1. Asking for an opening that you don’t need is illegal and people are getting fined for it, particularly in Florida. This means that we have to take down antennae and also other collapsible stuff like fishing gear. Sometimes the bridge tenders will report the boat but the boat owner won’t know he’s been reported until he gets a letter from the government informing him that he owes a hefty sum.

2. I’ve found that usually (note I said “usually”), when a bridge tender is asking me to do something that I shouldn’t do with regard to the operation of my boat, it works to courteously and professionally give him a brief explanation of my maneuvers and to tell him that, despite what it looks like, I won’t unnecessarily delay the opening.

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What do you do when a bridge tender is telling you how to run your boat and you know that what he’s saying isn’t a peachy keen idea? Do you say, “You run your bridge and I’ll run my boat?” I’m afraid to do that because he might say, “Sure I’ll run my bridge and I’ll wait another hour before I open.” We’ve heard things like this. Or do you say, “Sure, I’ll bring’er right up to the fenders and when I hit would you like to step aboard for a cup of coffee or, better still, a beer?” Or do I say, crisply, “Roger that,” move forward a few inches and then ignore the request? Or maybe it’s best to just explain the situation. “Bridge Tender, I’d love to bring’er up to your fenders but I’ve got a 3 knot current and a 25 knot wind trying to stick my spar through your window and up your operations center and if you don’t mind, please sir or ma’am (I’ve found that it’s very important to get that last part right), I’m going to hold’er back a bit to save us both some problems. But I promise on Scout’s honor that I won’t keep you or any cars waiting. I’ll scoot right on through as soon as you get’er open, and if you’re ready to copy, here’s my credit card number to seal the deal.”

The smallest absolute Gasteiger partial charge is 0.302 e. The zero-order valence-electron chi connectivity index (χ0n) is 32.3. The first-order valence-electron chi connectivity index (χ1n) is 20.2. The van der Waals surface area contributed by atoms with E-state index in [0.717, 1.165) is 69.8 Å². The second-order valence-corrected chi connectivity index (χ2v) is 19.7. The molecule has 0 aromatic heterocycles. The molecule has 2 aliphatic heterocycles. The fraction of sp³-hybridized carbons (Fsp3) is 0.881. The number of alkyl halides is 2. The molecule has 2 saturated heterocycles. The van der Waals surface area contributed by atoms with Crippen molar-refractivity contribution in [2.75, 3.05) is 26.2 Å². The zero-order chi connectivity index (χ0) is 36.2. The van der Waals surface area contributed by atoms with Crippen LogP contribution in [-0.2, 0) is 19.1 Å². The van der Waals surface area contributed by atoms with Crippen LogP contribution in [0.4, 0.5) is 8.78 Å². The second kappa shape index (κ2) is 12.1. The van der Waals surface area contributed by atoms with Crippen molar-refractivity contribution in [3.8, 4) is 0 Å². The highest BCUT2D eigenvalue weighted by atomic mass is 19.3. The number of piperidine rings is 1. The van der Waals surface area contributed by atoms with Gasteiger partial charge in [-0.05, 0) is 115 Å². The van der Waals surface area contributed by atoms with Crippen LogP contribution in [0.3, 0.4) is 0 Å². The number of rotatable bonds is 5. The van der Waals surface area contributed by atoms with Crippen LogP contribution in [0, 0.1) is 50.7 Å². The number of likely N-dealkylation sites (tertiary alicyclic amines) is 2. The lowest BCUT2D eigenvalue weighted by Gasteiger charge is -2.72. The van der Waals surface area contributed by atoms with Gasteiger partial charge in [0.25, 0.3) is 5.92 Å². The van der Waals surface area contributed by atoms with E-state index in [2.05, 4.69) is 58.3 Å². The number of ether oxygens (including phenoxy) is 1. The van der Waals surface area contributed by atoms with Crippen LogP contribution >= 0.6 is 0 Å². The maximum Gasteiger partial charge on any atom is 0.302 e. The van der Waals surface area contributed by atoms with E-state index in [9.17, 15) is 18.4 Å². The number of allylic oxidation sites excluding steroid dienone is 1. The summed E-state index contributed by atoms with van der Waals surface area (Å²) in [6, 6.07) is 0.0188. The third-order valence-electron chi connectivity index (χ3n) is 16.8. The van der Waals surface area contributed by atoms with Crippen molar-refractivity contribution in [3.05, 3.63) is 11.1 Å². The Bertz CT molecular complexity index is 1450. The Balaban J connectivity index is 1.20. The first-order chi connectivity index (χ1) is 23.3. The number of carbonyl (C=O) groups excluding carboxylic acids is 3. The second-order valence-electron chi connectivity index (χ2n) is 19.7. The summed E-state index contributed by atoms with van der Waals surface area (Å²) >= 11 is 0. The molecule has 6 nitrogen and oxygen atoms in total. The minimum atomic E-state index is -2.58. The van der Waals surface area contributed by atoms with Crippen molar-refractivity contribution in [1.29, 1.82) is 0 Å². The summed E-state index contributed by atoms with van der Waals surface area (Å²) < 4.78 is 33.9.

There are lots of good bridge tenders out there. Some are retired boaters, some are foolish enough to still be doing it. Most are true professionals who do a great job and who go the extra mile to help out boaters every day. But there are a few who aren’t accustomed to sitting up higher than anyone else in front of a “CONTROL PANEL and pushing buttons and pulling levers. To these folks, a little flex of the old bicep seems to be a natural right.